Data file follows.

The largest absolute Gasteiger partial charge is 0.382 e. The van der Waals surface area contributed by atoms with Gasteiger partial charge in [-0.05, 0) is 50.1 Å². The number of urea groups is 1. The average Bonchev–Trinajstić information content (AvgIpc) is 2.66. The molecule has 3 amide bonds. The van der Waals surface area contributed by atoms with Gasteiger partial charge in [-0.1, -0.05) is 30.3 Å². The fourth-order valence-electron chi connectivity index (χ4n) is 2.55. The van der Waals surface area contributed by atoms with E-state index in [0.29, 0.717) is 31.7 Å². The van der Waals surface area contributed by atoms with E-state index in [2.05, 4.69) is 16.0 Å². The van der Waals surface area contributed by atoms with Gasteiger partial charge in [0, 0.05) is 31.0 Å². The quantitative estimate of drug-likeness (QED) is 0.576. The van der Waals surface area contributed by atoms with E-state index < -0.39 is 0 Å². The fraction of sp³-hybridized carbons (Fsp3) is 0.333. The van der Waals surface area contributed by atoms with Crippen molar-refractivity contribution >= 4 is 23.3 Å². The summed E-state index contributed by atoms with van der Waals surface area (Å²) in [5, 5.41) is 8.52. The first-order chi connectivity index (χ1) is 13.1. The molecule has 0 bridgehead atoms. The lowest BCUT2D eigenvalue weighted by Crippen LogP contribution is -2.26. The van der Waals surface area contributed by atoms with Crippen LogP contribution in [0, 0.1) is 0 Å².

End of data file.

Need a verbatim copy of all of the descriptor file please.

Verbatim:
The largest absolute Gasteiger partial charge is 0.382 e. The van der Waals surface area contributed by atoms with Gasteiger partial charge in [-0.05, 0) is 50.1 Å². The number of urea groups is 1. The average Bonchev–Trinajstić information content (AvgIpc) is 2.66. The molecule has 3 amide bonds. The van der Waals surface area contributed by atoms with Gasteiger partial charge in [-0.1, -0.05) is 30.3 Å². The fourth-order valence-electron chi connectivity index (χ4n) is 2.55. The van der Waals surface area contributed by atoms with E-state index in [0.29, 0.717) is 31.7 Å². The van der Waals surface area contributed by atoms with E-state index in [2.05, 4.69) is 16.0 Å². The van der Waals surface area contributed by atoms with Gasteiger partial charge in [0, 0.05) is 31.0 Å². The quantitative estimate of drug-likeness (QED) is 0.576. The van der Waals surface area contributed by atoms with E-state index < -0.39 is 0 Å². The fraction of sp³-hybridized carbons (Fsp3) is 0.333. The van der Waals surface area contributed by atoms with Crippen molar-refractivity contribution >= 4 is 23.3 Å². The summed E-state index contributed by atoms with van der Waals surface area (Å²) in [5, 5.41) is 8.52. The first-order chi connectivity index (χ1) is 13.1. The molecule has 0 bridgehead atoms. The lowest BCUT2D eigenvalue weighted by Crippen LogP contribution is -2.26. The van der Waals surface area contributed by atoms with Crippen LogP contribution in [0, 0.1) is 0 Å².